Republicans are trying to prime the ground for Obamacare repeal with a key message: The law was failing anyway.
House Speaker Paul Ryan, incoming Health and Human Services Secretary Tom Price and other top GOP leaders have kept up their barrage against the Affordable Care Act's premium increases and reduced competition, even after their massively successful election last month.
"This law is hurting families in America," Ryan said before Congress left Washington for the holidays.
"This law is canceling insurance plans people wanted, this law is giving people repeated double-digit premium increases, this law is raising deductibles so high it doesn't even feel like you have insurance," he said. "So you have to bring Obamacare relief as fast as we possibly can in 2017, and that is our plan."
Aware that they would bear the blame if millions of people lose their health plans, the Republicans are trying to frame their planned efforts to repeal the healthcare law not as an attack on health coverage but as a rescue effort.
Coverage for 22 million Americans is at stake if Congress ditches the healthcare law's Medicaid expansion, insurance subsidies and individual mandate without replacing them, according to the Congressional Budget Office.
That's why Republicans are insistent that they plan to repeal the law, but delay its demise to buy them some time to come up with a replacement.
"Once Obamacare is repealed, we will make sure there is a stable transition period so that people don't have the rug pulled out from under them," Ryan's office said this week in a statement, one in a series of Obamacare-themed releases this month.
Ryan unrolled a blueprint for replacing the law over the summer, but lawmakers haven't decided how closely their final plan will mimic it. So for now, they're arguing that whatever they come up with will certainly be better than President Obama's healthcare law.
"Coverage isn't healthcare," House Ways and Means Committee Chairman Kevin Brady told reporters last week, after his members spent a day huddled over Obamacare strategy. "What American families are finding out … is this is not coverage they can afford.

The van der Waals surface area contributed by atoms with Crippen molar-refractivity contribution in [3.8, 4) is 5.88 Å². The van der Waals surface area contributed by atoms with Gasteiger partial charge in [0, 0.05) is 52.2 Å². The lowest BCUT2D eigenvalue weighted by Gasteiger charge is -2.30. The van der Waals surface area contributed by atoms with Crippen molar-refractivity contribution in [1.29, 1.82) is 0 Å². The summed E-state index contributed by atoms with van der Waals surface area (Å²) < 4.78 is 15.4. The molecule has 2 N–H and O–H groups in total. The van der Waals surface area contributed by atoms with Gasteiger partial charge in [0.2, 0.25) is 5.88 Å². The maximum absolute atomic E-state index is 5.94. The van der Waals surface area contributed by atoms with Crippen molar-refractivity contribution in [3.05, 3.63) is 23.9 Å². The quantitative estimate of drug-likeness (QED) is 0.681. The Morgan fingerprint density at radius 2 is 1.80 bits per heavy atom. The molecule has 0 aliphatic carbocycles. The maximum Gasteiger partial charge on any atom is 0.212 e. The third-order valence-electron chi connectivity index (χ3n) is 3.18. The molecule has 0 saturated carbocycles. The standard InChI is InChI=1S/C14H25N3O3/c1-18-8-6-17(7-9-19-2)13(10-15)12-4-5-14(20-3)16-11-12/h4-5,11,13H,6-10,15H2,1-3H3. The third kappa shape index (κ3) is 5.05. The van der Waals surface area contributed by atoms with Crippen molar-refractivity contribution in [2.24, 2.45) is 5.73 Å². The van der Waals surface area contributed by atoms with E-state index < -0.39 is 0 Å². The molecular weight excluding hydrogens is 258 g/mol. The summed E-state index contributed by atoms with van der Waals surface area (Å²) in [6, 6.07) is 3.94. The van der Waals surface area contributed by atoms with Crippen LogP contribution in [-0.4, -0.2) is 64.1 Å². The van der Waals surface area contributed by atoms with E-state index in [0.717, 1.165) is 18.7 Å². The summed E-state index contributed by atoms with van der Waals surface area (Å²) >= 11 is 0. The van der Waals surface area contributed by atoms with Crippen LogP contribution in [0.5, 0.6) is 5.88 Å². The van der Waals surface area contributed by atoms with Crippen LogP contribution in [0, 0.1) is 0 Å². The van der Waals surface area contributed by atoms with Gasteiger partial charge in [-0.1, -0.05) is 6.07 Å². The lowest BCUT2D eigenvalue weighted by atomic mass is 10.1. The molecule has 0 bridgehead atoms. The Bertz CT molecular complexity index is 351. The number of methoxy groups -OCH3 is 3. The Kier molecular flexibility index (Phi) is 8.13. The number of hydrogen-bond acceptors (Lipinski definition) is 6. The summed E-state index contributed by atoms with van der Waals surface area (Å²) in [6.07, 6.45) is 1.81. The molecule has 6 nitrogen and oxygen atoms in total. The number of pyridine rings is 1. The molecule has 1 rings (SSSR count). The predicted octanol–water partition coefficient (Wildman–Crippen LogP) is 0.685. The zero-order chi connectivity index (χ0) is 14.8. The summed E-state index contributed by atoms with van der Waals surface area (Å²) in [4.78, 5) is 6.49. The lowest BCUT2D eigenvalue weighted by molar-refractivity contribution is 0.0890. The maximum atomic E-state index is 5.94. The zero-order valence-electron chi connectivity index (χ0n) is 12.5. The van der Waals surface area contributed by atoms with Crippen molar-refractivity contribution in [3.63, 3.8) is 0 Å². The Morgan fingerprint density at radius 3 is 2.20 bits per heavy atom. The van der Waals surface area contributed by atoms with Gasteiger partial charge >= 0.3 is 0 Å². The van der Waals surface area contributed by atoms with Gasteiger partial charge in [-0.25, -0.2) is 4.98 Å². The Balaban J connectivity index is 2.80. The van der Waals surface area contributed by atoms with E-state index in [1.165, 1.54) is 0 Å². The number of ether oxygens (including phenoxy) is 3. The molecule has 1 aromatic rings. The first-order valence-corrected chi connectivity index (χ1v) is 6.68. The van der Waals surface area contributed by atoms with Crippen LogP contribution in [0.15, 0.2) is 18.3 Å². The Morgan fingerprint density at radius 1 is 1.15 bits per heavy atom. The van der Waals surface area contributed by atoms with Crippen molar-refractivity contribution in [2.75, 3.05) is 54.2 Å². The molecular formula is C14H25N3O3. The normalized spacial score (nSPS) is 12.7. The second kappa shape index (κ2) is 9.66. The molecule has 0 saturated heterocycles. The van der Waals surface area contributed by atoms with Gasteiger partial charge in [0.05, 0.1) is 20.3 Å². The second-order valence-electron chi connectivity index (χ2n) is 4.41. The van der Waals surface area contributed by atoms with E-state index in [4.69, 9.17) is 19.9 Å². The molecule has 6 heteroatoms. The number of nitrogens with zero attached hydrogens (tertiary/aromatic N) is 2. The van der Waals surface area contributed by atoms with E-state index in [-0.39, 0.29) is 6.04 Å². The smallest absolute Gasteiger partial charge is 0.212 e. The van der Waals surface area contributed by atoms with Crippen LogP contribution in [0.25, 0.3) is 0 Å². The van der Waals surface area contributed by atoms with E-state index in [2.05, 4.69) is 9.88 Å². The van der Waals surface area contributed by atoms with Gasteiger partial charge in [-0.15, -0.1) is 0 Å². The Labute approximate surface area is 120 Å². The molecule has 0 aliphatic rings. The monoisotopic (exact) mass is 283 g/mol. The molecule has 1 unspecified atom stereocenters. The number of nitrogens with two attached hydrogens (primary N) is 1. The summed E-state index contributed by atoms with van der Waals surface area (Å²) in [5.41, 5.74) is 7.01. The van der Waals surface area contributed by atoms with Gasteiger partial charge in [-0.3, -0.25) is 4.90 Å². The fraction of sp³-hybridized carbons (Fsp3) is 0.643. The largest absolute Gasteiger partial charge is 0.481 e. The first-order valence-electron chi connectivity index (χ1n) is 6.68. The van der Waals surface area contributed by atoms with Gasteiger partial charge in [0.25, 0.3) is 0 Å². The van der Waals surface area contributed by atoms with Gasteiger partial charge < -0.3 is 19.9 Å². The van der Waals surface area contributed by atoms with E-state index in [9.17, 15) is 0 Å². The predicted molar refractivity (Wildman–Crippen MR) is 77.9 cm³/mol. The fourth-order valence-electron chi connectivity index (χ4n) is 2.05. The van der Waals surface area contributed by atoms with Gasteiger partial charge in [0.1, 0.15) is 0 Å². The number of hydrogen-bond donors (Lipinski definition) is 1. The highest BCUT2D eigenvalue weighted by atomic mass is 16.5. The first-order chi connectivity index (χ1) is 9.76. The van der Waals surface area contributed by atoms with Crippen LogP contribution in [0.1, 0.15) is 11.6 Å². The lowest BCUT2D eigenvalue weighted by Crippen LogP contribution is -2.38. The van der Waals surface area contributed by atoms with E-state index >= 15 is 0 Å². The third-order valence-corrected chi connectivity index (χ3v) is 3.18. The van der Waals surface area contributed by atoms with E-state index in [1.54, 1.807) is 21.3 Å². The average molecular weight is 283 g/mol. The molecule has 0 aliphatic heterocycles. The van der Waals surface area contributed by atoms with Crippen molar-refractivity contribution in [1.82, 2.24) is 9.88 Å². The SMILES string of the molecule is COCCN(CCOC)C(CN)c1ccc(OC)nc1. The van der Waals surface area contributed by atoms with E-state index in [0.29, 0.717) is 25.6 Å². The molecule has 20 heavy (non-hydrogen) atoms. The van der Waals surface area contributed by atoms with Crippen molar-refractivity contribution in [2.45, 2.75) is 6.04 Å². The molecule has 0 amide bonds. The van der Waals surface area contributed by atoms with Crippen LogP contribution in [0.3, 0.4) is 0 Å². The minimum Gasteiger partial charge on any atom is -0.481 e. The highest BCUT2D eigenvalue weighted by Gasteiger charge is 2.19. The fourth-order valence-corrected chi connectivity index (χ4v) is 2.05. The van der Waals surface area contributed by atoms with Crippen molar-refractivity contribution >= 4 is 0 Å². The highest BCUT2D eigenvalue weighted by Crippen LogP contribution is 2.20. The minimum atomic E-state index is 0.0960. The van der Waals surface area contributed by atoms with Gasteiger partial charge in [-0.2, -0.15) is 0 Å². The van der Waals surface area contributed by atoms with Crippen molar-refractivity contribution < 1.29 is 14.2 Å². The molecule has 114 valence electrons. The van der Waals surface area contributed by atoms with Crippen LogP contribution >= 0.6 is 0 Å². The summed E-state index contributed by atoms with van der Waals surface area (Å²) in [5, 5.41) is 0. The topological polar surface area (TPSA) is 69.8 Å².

"We are rolling up our sleeves as Ways and Means Republicans to develop this new approach to healthcare," Brady said.
The attacks on the healthcare law are nothing new. As marketplace insurers revealed double-digit premium increases over the past year, and some companies announced they're dropping out altogether under heavy financial losses, opponents of the healthcare law said their dire predictions about the law were coming true.
President-elect Trump regularly called the law a disaster and vowed on the campaign trail to repeal it. And Republicans held a practice vote early in 2016 for how they would repeal big parts of the law should their party win the White House.
But coming up with a health reform that works is much harder than attacking existing policies, and there's wide acknowledgement that it will be tricky for Republicans to agree on a replacement that provides wide access to coverage while bringing down costs.
Making things even tougher, fewer Americans want the healthcare law repealed now than before Trump won the presidential election. Fifty-two percent of Republicans say they want the law repealed, down from 69 percent who expressed that view before the election, according to a Kaiser Family Foundation poll.
So Republicans are laying the groundwork for repeal by hammering Obamacare's failings and downplaying it successes. Just because the law expanded coverage to millions more Americans doesn't mean it's good coverage, they argue.
Price, who soon will be leaving his post as House Budget Committee chairman, acknowledged the coverage expansions this week. But he argued that coverage doesn't equal care.
"Health insurance is only as valuable as a patient's ability to receive actual healthcare," his statement said. "And on that front, Obamacare is failing — actually reducing access to healthcare."
It's a message Republicans likely will continue advancing into next year, as they work to repeal the law and craft a replacement.
"It's clear #Obamacare is failing the American people — that's why we're focused on the tools it takes to repeal it," Ryan tweeted this week.